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Two days later and there is still plenty of buzz about Florida State linebacker Nigel Bradham's hit on Miami receiver LaRon Byrd.
Bradham appeared to hit Byrd in the chest with his shoulder, but the officials ruled he launched himself at a defenseless receiver and ejected him for the game. ACC officials told FSU on Monday that they stand by flag, but Bradham would not be suspended.
Both FSU head coach Jimbo Fisher and Miami head coach Al Golden stated on Monday that they felt the hit was clean.
"When you look at it he didn't launch, didn't leave his feet. Hit below the shoulders, hit with the shoulder," Fisher said. "Everything football, the disappointing thing is we had an interception on the play that would have ended the ball game... I don't know how else to coach the guy."
Official rules state that targeting a defenseless player means to initiate contact to the head or neck of a defenseless opponent with the helmet, forearm, elbow, or shoulder. The rules do state that if the official is in doubt to throw the flag.
With the speed of the game, and the momentum swing of the penalties, Fisher said he would like to see violent hits be reviewed by video.
"You need to review it," he said it. "They review everything else. Let's get it right. If you're going to (review plays), stop it for all of them, because those are game changers."
Bradham's hit was just one of many questionable calls on Saturday. On the first play of the game Lamarcus Joyner appeared to scoop a Hurricanes' fumble and run into the endzone for a touchdown.
But the play was reviewed and overturned. The officials ruled the Miami receiver never had possession of the catch and it was an incomplete pass not a fumble. Like Bradham's hit Fisher said he was looking forward to hear from the league on their explanation of the call.
"I'm very anxious to hear on that one too. I think both hands were on the ball and it was completely sound," he said. "Both feet were on the ground and he turned to take a step and make a football move. The ball was dislodged by us and not by any bobbling of them. If that's not a catch then I've been wrong for 46 years."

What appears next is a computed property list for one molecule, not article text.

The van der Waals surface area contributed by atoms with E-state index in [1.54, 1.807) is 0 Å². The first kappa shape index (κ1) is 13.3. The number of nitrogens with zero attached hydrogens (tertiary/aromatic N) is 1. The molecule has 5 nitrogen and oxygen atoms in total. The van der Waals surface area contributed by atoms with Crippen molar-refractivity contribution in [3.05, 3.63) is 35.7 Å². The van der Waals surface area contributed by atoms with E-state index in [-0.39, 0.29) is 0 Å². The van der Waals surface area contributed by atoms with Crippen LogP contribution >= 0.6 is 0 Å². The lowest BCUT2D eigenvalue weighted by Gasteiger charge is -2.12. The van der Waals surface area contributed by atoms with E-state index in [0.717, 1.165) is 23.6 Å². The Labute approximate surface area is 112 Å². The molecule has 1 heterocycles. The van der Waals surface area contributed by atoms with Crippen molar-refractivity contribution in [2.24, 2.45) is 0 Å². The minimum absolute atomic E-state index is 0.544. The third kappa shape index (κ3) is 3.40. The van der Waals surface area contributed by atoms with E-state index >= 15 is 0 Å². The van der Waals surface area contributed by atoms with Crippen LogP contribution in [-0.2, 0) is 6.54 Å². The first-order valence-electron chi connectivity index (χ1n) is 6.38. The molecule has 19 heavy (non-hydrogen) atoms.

Short yardage struggles continue
The referees weren't the only thing giving Fisher a headache on Saturday. His offense struggled to convert in short-yardage situations against Miami.
Seven times FSU needed three yards or less to pick up a first down, and the converted on just three of those attempts and just once by running the ball. The Seminoles actually lost yards on three of the four failed attempts.
The most critical of the failed attempts was a 3rd and goal from the Miami 1-yard line in the third quarter. Fisher elected to call an option with quarterback EJ Manuel, who lost two yards on the play forcing FSU to settle for a field goal.
"We missed a block on a tight end on the goaline, where we're going to walk into the endzone there," Fisher said on Monday of the goaline failure.
On the team's first drive of the game Devonta Freeman was unable to pick up a 3rd and 1 from his own 49-yard line, as he was pushed back for a loss of 1. After the game Fisher took the blame for the play-call saying he didn't see Miami put an extra defensive tackle on the field.
Manuel said he saw the defender come on the field but didn't feel confident overriding Fisher on the play at such an early stage in the game.
"I had thought about it in my mind, but I wasn't going to overturn what Coach Fisher had called," he said. "It was a big time situation early in the game, and when I got to the sideline I told Coach Fisher what I saw he said the next time if I do see that do what I do."
During the offense's Monday morning meeting Manuel said offensive coordinator James Coley challenged the offense to improve in short yardage situations this week in practice.
"That's definitely something we're going to focus on today," Manuel said before practice. "Coach Coley kind of grilled us a little bit in the meeting this morning. Not anything negative, just we've got to get these short yardages things, these are some goals we have to reach week in and week out to be successful."
Emotions riding high
With a final score of 23-19 and a combined 19 penalties in the game, it was apparent that at times the emotions of the game got to players from both FSU and Miami.
Fisher said that was especially true on offense where just four starters (Zebrie Sanders, Bert Reed, Rodney Smith and Lonnie Pryor) had ever played against the Hurricanes.
"You had a ton of guys, on our side especially, that had never been in that game," Fisher said. "I think the emotional strain of that game, the rivalry part of that game, the talking, the jabbering, the competitiveness of it, I think you saw some young guys not stay technique sound like they needed to be and stay within what they did because of the passion and how hard they were playing. We didn't execute as well."
Smith, a junior receiver and Miami native, admitted after the game that some of the offense's early mistakes could be attributed to being over-amped up for the rivalry.
"Once that adrenaline gets in you sometimes it takes over," Smith said of the emotions of the game. "You've got to try to control it, it got out of control with a couple of guys, but that's football."
FSU punter Shawn Powell was named ACC specialist of the week for his performance against Miami.
The ACC and SEC announced that Florida State at Florida on November 26 with be a 7:00 p.m. kickoff and televised by ESPN2.
Defensive tackle Moses McCray and defensive back Terrence Brooks were not at practice on Monday.
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